Statement on public records case

The Indiana Professional Chapter of the Society of Professional Journalists urges the Indiana Supreme Court to stand on the side of the taxpaying public and government transparency, the essential and irreplaceable lubricant that keeps the motor of democracy running.

The Chapter asks the Indiana Supreme Court to review records and information related to a 2014 lawsuit against an executive order on immigration that former Gov. Mike Pence's office withheld from Indianapolis attorney William Groth, and order the disclosure of any public documents that were improperly redacted or refused.

The Indiana Pro Chapter resolutely believes government records should generally be made accessible to the public, and no compelling reason for withholding them was presented in this case.

The public interest is clear.

The Board of Directors of the Indiana Pro Chapter of SPJ is concerned about access to all public records, including those that elucidate why public officials elected by the residents of Indiana would choose to spend tax dollars on a lawsuit against the federal government, a matter that is plainly and self-evidently in the public interest.

A ruling against the “disinfectant” of public access would deprive the public of information they deserve and are entitled to, and embolden elected officials to try to withhold more from the public view. In an era where more individuals embrace transparency on social media, it is inconceivable the government they elect and that is supposed to serve them would be permitted to skulk into a murky darkness that shields them from accountability and goes against the grain of our entire system of governance.

The press and public should be able to see documents that clarify why their elected representatives pursue courses of action, including litigation that transfers tax dollars from public coffers to lawyers' private bank accounts.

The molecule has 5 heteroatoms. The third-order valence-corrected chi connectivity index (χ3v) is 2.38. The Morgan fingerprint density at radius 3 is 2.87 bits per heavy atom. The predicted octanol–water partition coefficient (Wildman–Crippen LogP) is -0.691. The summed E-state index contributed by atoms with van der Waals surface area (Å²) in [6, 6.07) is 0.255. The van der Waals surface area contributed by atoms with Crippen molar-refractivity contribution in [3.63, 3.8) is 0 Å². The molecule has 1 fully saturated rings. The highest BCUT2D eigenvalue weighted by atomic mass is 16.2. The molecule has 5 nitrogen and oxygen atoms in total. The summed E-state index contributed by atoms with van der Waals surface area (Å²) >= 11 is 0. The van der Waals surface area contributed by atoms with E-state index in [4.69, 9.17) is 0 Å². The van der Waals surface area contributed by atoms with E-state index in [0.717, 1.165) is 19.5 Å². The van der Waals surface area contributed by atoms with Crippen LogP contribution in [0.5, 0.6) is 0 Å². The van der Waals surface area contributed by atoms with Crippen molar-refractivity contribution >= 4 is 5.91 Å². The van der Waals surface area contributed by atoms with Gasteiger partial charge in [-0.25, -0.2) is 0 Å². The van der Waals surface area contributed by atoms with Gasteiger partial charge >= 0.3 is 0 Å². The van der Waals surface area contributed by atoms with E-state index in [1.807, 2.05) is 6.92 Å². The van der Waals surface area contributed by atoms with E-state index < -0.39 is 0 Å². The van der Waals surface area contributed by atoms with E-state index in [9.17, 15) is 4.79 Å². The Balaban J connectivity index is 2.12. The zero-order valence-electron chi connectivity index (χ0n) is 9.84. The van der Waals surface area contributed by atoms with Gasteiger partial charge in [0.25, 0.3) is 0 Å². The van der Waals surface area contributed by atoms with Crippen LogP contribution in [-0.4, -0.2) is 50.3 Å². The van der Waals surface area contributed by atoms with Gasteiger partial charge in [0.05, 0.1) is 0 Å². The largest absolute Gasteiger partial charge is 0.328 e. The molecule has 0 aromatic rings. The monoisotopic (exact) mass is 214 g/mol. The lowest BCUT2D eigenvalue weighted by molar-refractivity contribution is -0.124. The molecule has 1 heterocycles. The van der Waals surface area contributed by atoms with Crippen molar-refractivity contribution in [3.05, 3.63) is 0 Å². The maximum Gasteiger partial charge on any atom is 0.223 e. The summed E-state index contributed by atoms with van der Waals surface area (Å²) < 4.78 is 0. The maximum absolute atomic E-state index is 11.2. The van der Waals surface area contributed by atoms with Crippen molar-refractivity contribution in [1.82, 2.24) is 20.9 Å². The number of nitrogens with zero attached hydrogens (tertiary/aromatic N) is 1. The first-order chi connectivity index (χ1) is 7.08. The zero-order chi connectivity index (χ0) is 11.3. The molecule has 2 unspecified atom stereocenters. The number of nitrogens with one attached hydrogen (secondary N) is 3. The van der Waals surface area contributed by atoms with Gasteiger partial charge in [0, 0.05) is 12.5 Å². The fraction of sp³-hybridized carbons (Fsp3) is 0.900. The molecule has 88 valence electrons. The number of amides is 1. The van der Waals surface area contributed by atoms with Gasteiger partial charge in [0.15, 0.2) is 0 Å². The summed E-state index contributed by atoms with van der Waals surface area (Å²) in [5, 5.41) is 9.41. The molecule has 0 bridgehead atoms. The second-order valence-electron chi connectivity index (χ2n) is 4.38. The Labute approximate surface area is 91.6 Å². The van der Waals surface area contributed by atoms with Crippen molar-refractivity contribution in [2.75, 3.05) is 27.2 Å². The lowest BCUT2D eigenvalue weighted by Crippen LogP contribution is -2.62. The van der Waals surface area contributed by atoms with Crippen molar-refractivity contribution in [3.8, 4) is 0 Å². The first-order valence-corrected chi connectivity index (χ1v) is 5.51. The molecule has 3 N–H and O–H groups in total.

Election and Campaign contest category added

At popular request, we’re taking the unusual step of adding a special category to honor top journalism covering Indiana’s tumultuous 2016 political season. The new Election and Campaign Coverage category is meant to recognize outstanding political campaign and Election Day-related reporting.

The new category has been added to all divisions of the Best of Indiana Journalism Contest -- so coverage in broadcast, print and online formats by both professionals and students can be entered. We continue to have our Government and Politics category that recognizes coverage of the functions of our government institutions and political figures.

We hope this new category will capture some of the election drama Hoosiers saw over the past year.

Download the contest details now at this link:

 Submitting is easy. Most entries can be submitted in just a few minutes on our contest site:

Enter Now. The contest deadline is Friday, February 3. 

Best of Indiana contest open for entries

We are now accepting entries for this year's Best of Indiana Journalism contest. Help us honor the best work of our state's professional and student journalists while supporting the chapter's college scholarship program.

The contest has dozens of categories in online, print, radio, and television journalism. Full-time journalists, freelancers and students all welcome to enter. Entry fees are still just $20 for professionals and $15 for students.

The contest is for work published or broadcast during 2016, and nominations can be made for the Indiana Journalism Courage Award, Indiana Journalist of the Year, Indiana Student Journalist of the Year, Indiana Story of the Year, First Amendment Award and Slaymaker Service to Indiana Journalism Award.

All the details on rules and categories:

The link to the contest entry site:

The entry deadline is Feb. 3. The awards banquet will be Friday, April 21, at the Indianapolis Marriott North.

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